Implementing Authorization and authentication in ASP.net
Security is an important aspect while designing internet applications. It provides the robustness and reliability by checking the access to the system resources and thus restricts the usage to only limited group who has been authorized. Authentication process involves validation of the users identity by getting the user credentials and validate the identity with values stored internally.
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Authorization determines the level of access to the system resources to the authenticated user based on the profile of the User, which would have already been configured. For example, usually an Administrator level of User will have authorization configured so that he has access rights to access all the system resources. Authorization will always follow Authentication and both are essential for a secured application.
Authentication in ASP.Net
ASP.net offers three types of Authentication which are as below:
type can be set in the web.config file in the section as below:
Windows authentication is basically managed by IIS. There are four types of Windows authentication which are anonymous, basic, digest and Windows Integrated. All these options are configured in IIS.
By selecting anonymous option, there will be not be any authentication performed by the IIS and hence anyone can be allowed to access the application. Using basic authentication, windows user name and password are used to authenticate for which the information is sent over the network which makes it insecure. If digest authentication is selected, password is encoded before sent across the network.
This option necessitates client machines to be using Internet Explorer (IE) 5.0 or above and windows account to be stored in Active directory. Windows Integrated option uses Kerberos (Challenge/response) protocol to authenticate the user. This method provides secret-key cryptography technique and hence ensures the information transmitted is highly secure. For this, client browser needs to be IE 3.0 or above.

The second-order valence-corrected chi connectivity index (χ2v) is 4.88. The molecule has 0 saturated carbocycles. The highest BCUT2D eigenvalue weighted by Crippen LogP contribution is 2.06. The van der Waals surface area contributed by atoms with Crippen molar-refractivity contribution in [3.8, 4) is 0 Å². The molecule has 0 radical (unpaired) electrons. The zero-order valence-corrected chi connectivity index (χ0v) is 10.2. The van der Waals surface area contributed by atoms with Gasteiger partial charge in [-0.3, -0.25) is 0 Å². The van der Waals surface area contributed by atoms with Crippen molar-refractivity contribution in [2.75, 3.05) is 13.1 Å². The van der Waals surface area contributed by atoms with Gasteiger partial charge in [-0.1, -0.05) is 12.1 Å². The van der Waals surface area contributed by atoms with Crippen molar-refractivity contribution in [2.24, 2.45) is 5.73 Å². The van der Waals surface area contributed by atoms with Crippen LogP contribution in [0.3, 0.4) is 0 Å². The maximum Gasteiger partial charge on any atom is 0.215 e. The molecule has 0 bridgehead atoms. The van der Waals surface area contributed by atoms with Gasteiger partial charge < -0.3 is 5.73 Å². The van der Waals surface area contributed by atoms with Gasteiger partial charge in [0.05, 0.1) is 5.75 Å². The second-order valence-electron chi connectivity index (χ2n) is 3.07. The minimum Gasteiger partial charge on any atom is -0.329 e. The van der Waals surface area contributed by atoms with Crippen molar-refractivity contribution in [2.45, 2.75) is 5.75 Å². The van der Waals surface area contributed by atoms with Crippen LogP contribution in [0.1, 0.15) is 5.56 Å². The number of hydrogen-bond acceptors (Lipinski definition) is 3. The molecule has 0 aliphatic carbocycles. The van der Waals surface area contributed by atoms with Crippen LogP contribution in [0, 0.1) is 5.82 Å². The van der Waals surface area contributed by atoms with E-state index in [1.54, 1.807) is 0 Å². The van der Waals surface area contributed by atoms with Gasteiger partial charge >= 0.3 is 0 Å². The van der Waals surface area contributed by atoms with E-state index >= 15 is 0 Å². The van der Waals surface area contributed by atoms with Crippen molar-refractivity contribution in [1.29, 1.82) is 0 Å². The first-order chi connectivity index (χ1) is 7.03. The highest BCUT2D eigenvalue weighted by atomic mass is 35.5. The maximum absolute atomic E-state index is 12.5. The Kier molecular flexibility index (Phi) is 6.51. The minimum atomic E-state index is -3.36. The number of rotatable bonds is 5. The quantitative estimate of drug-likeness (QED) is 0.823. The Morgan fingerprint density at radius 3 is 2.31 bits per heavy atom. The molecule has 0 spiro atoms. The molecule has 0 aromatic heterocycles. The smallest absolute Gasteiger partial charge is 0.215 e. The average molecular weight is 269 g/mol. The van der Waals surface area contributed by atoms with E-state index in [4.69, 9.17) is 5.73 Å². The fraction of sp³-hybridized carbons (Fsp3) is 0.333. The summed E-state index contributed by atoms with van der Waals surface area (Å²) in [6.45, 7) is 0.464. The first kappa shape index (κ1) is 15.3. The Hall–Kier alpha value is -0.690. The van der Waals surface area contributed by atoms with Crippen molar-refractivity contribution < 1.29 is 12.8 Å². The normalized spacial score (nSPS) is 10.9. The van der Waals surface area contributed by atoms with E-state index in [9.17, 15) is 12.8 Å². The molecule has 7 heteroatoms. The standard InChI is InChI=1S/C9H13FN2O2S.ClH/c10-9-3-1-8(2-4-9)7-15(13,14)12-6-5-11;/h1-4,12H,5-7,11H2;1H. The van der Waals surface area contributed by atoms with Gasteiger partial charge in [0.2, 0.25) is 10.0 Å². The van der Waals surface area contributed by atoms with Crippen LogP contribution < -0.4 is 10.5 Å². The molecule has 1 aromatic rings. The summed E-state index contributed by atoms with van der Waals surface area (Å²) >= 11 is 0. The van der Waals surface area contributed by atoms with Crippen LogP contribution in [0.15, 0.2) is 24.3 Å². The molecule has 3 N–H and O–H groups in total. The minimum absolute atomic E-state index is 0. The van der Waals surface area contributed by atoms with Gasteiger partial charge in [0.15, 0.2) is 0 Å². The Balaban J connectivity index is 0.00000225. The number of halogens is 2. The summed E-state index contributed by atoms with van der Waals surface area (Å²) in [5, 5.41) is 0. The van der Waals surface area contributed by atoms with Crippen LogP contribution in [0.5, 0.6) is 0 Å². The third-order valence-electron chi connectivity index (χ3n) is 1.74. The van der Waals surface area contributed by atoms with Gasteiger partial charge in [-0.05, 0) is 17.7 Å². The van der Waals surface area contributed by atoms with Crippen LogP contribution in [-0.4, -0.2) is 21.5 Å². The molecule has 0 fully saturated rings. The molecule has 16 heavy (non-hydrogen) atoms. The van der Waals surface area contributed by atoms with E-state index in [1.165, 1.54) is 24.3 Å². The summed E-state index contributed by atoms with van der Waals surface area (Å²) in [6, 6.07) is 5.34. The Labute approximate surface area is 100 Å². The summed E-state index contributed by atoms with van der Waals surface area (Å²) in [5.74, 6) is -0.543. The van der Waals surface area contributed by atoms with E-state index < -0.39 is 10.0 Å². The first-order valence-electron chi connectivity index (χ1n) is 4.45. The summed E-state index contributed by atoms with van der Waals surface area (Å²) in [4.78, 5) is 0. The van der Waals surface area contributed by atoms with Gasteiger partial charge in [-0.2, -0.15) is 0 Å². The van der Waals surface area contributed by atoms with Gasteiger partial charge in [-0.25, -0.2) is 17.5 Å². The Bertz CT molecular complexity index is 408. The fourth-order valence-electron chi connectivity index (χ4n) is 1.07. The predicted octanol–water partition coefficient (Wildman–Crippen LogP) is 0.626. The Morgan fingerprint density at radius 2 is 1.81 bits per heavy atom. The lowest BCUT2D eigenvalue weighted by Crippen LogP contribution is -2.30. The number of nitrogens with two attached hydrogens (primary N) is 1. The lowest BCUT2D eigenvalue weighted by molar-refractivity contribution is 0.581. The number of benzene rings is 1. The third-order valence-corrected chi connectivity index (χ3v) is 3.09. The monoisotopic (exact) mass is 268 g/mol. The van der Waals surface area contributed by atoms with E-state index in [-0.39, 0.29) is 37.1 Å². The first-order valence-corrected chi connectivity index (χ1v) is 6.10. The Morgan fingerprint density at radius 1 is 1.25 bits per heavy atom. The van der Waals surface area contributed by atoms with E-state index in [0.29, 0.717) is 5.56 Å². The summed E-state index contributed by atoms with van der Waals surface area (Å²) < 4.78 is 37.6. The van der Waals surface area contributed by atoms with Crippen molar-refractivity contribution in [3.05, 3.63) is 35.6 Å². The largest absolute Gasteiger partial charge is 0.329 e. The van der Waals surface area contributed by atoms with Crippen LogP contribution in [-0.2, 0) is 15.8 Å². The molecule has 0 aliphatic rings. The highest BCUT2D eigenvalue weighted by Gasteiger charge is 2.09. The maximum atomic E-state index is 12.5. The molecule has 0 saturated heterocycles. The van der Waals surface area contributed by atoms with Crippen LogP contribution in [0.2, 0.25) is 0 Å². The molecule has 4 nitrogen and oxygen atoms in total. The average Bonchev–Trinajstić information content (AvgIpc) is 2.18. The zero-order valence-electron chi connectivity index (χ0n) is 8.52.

Passport authentication method uses the Passport Authentication service provided by Microsoft for authenticating users. By using this method, applications can be relieved of the authentication routine that needs to be implemented in the main application. Passport identifies an authenticated user by checking for the encrypted cookie in the client system. In case of failure at this level, they will be redirected to passport servers for authentication. To implement this, the Passport Development SDK (Software Development Kit) is required.
Forms authentication is a type of custom authentication where the User can design his own customized logic for logging into the system. This method is based on cookie which gets placed by the first successful request by the client. This will be used to track the User about his state of access to the server. For every request made by the client for a web page, ASP.net checks for the existence of this special cookie in the client system. If it exists, it implies that client is authenticated. Otherwise, it does not process the request and redirects the User to an error page.
Authorization in ASP.net
a process within IIS and executes in the security context of a restricted
User account which has limited access to both local and shared resources.
To enable it to have additional rights, impersonation is used. Impersonation
provides the facility to execute the request from the client using its
identity or use a specific account as configured in web.config file. To
disable impersonation, set the file as below:
Authorization without impersonation
Without impersonation, ASP.net will execute with its own privileges. Usually, this account (ASPNET) in which the ASP.net runtime executes would be a low-privileged account since this is the default account and is applicable to all the sites in the server. Enabling it to a high-privileged account is a high risk since ASP.net process run by any client can access system resources and can cause harm to them. Machine.config is the file where the privilege of ASPNET account can be configured.
Authorization with impersonation
There are two options with impersonation enabled.
Using identity of the client logging to the system
access is allowed in IIS, ASP.net uses its own configured account which
the IIS itself uses.
Using identity of a pre-defined user
By setting the web.config file with details of the User name and password of the User whose credentials need to be used for executing the application, ASP.net process can execute in the identity of that User. The main drawback of this method is the security risk that anyone can access the file containing the password in text form.
Design considerations for implementing Authentication and Authorization in Distributed applications
is the first level of access for any request coming from a client. In
case there is a need to reject request from some pre-defined IP addresses,
options can be set in IIS for achieving it.
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